“I suspect that what Sen. Daines is doing is nothing more than an old political trick, trying to embarrass Democrats,” Sanders said before the vote. “I suspect it’s just a political game.”

Sanders previously introduced a single-payer, Medicare-for-all bill in 2013, that didn’t attract a single co-sponsor. But more Senate Democrats have spoken positively about single payer this year, with New York Senator Kirsten Gillibrand, California Senator Kamala Harris and Massachusetts Senator Elizabeth Warren all saying they support single-payer.

The Senate voted down a single-payer healthcare system — and there’s a specific reason Bernie Sanders opposed it

https://finance.yahoo.com/news/senate-vote-single-payer-healthcare-155038101.html

The Senate voted down a single-payer healthcare system — and there’s a specific reason Bernie Sanders opposed it

Lydia Ramsey
Business Insider
steve daines
steve daines

(Republican Sen. Steve Daines of Montana.AP)

In a twist that exemplifies just how wild the healthcare debate has been, on Thursday the Senate voted on a single-payer healthcare plan. Introduced by a Republican. Who doesn’t support it.

The plan, proposed as an amendment to the House bill by Sen. Steve Daines of Montana, was called the Expanded & Improved Medicare For All Act.

It was overwhelmingly voted down, with the 57 voting “no” and many Democrats choosing to vote “present.” There wasn’t a single “yes” vote.

The amendment was the third healthcare plan to face a key vote during the 20-hour Senate debate period. Votes on both a plan to repeal and replace the Affordable Care Act and a plan to repeal the ACA without a finalized replacement have also been unsuccessful.

The amendment would have set up a virtual universal healthcare system in which all Americans would be covered through Medicare, the federal government’s health program that today covers only those who are at least 65 years old.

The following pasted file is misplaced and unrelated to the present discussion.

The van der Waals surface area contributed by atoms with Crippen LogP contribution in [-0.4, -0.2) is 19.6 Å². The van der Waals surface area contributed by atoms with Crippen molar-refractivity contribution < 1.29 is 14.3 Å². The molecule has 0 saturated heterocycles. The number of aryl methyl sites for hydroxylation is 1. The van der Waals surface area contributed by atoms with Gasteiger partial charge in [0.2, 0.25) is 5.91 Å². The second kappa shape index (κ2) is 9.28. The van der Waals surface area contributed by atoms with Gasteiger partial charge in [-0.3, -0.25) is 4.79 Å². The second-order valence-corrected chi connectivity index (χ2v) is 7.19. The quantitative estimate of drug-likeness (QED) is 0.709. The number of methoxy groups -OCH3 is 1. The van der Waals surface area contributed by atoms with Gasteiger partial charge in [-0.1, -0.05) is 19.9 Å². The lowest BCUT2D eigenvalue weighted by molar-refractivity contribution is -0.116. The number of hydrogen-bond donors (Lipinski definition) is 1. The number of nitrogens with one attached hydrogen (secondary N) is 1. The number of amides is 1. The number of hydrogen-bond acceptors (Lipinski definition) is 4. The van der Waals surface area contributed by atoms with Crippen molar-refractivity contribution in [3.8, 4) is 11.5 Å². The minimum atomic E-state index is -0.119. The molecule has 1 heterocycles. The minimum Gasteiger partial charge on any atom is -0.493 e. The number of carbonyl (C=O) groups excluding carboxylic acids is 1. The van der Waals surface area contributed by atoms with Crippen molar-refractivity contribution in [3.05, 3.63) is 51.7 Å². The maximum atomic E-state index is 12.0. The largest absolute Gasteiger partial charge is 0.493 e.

The intent was to try to expose which senators would vote in favor of a single-payer system.

“I do not support a single-payer system, but I believe Americans deserve to see us debate different ideas, which is why I am bringing forward this amendment,” Daines said in a statement emailed to Business Insider ahead of the vote. “It’s time for every Senator to go on the record on whether or not they support a single-payer healthcare system.”

A representative for Sen. Bernie Sanders — who has been a proponent of “Medicare for All” — called the Republican plan a “sham” and said the Democratic caucus wouldn’t be considering amendments until the final bill is out. Democrats also won’t be introducing amendments until the debate period is over.

He said in a statement:

“The process Republicans have used to try to take health insurance away from millions is a sham. The Democratic caucus will not consider amendments until we see Republicans’ final legislation and know what bill we are amending. Once Republicans show us their final bill, Sen. Sanders looks forward to getting a vote on his amendment that makes clear the Senate believes the United States must join every major country and guarantee healthcare as a right, not a privilege.”

During the debate on Thursday, Sanders called the amendment an “old political trick.”

“I hope that this is really a breakthrough,” Sanders said of the bill.

“I think this is not a time for political games,” he added.

Sanders: Senate healthcare fight ‘totally bananas’

http://thehill.com/policy/healthcare/344246-sanders-senate-healthcare-fight-totally-bananas

Sanders: Senate healthcare fight ‘totally bananas’

Sen. Bernie SandersBernie SandersFive takeaways from ObamaCare repeal’s collapseLive Coverage: Senate votes down ‘skinny’ ObamaCare repealSanders: Senate healthcare fight ‘totally bananas’MORE (I-Vt.) on Thursday ripped the Senate’s current healthcare battle as “totally bananas,” accusing Republicans of upending the “regular order” of the chamber’s business.

“There has not been one public hearing on a bill that impacts one-sixth of the American economy and every single American,” Sanders said during an appearance on CNN.

“You have a process in which the bills being brought forth are opposed by the American Medical Association, the American Hospital Association, the AARP — every major healthcare organization in America — and they’re trying to push this thing through.”

Senate Republicans voted on Tuesday to open debate on efforts to overhaul the country’s healthcare system, setting off a series of back-to-back votes on amendments.

Democrats, however, have refused to offer any amendments until a final bill is unveiled.

Senate Republicans hit another snag on Thursday, when three GOP senators said they would not vote for a so-called “skinny” repeal of the Affordable Care Act, unless the House guaranteed that a more comprehensive healthcare bill would be hammered out in conference.

The “skinny” bill repeals certain provisions of ObamaCare, such as the individual and employer insurance mandates, while leaving intact other pieces of the law, like the Medicaid expansion.